In this thesis, I examine the intersections of race, class, and gender; specifically, the three components that affect the lives and livelihood of black women. The intersections, though they affect each other, must be considered alongside the means of oppression. The oppressive states of patriarchy and racial hierarchy contributed to each factor of intersection. More specifically, it contributed to the caricaturization of Black women; these false personas contributed to the skewed perceptions of black women. By means of public and private resistance, also known as hidden transcripts, I examine the ways that black women gain their agency. Though there are many forms and variables that contribute to many different types of oppression, this paper examines matters that pertain to the Black community, and more specifically, Black women. This paper discusses issues such as patriarchy, very narrow scopes of femininity, the male gaze, obscure caricatures of black women, and finally ways to rebel from these oppressive systems.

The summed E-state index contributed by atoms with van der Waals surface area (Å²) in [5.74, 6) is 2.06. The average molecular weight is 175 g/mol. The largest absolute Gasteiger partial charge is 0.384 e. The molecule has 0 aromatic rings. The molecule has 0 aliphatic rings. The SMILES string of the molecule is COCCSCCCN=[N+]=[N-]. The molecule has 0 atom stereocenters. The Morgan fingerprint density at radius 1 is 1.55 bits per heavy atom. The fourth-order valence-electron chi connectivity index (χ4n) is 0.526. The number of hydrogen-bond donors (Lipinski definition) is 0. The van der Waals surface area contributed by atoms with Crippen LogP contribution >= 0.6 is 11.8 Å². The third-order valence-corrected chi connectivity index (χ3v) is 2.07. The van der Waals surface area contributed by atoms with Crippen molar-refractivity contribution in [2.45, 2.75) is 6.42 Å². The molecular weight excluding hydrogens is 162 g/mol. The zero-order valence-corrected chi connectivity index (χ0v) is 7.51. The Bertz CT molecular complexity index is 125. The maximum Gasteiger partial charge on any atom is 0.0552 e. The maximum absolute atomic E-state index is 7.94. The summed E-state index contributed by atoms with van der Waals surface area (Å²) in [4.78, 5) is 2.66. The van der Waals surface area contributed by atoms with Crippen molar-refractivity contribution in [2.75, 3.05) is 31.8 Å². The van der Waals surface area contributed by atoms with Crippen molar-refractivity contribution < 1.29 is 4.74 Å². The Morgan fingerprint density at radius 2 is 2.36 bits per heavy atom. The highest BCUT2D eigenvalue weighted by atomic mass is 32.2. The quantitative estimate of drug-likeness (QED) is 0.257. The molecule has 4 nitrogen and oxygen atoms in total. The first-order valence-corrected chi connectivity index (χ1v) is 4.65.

Devised theatre, African American history, Black women

Document Type


Year of Completion



Professor Reinhard

Academic Department